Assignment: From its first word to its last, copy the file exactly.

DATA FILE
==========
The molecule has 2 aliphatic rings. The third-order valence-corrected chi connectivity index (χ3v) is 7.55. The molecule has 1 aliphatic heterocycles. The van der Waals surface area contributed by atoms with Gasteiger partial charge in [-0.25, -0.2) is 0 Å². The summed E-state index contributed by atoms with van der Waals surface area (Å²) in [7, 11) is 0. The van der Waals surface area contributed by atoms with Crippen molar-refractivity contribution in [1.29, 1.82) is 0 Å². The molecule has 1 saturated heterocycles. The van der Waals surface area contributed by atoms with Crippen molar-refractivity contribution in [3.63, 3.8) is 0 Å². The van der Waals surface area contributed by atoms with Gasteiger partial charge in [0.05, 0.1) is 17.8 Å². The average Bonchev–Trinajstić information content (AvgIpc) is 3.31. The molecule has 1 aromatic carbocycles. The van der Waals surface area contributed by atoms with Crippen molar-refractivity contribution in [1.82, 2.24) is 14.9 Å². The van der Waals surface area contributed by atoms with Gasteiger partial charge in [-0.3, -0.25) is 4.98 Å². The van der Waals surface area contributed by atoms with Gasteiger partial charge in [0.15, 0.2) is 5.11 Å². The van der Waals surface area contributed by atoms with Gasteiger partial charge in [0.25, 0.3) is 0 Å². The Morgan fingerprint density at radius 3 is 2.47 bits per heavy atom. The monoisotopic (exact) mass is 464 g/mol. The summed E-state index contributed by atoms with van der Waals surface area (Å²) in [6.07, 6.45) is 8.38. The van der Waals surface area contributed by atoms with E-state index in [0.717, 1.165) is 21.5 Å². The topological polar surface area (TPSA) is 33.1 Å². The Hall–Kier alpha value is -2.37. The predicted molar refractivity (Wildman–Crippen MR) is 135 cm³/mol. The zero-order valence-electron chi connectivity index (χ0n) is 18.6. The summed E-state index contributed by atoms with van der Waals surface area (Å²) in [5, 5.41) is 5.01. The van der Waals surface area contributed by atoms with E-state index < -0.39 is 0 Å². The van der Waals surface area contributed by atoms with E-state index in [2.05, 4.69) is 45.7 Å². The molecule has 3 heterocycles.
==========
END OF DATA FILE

The molecule has 2 aliphatic rings. The third-order valence-corrected chi connectivity index (χ3v) is 7.55. The molecule has 1 aliphatic heterocycles. The van der Waals surface area contributed by atoms with Gasteiger partial charge in [-0.25, -0.2) is 0 Å². The summed E-state index contributed by atoms with van der Waals surface area (Å²) in [7, 11) is 0. The van der Waals surface area contributed by atoms with Crippen molar-refractivity contribution in [1.29, 1.82) is 0 Å². The molecule has 1 saturated heterocycles. The van der Waals surface area contributed by atoms with Crippen molar-refractivity contribution in [3.63, 3.8) is 0 Å². The van der Waals surface area contributed by atoms with Gasteiger partial charge in [0.05, 0.1) is 17.8 Å². The average Bonchev–Trinajstić information content (AvgIpc) is 3.31. The molecule has 1 aromatic carbocycles. The van der Waals surface area contributed by atoms with Crippen molar-refractivity contribution in [1.82, 2.24) is 14.9 Å². The van der Waals surface area contributed by atoms with Gasteiger partial charge in [-0.3, -0.25) is 4.98 Å². The van der Waals surface area contributed by atoms with Gasteiger partial charge in [0.15, 0.2) is 5.11 Å². The van der Waals surface area contributed by atoms with Gasteiger partial charge in [0.25, 0.3) is 0 Å². The Morgan fingerprint density at radius 3 is 2.47 bits per heavy atom. The monoisotopic (exact) mass is 464 g/mol. The summed E-state index contributed by atoms with van der Waals surface area (Å²) in [6.07, 6.45) is 8.38. The van der Waals surface area contributed by atoms with E-state index in [0.717, 1.165) is 21.5 Å². The topological polar surface area (TPSA) is 33.1 Å². The Hall–Kier alpha value is -2.37. The predicted molar refractivity (Wildman–Crippen MR) is 135 cm³/mol. The zero-order valence-electron chi connectivity index (χ0n) is 18.6. The summed E-state index contributed by atoms with van der Waals surface area (Å²) in [5, 5.41) is 5.01. The van der Waals surface area contributed by atoms with E-state index < -0.39 is 0 Å². The van der Waals surface area contributed by atoms with E-state index in [2.05, 4.69) is 45.7 Å². The molecule has 3 heterocycles.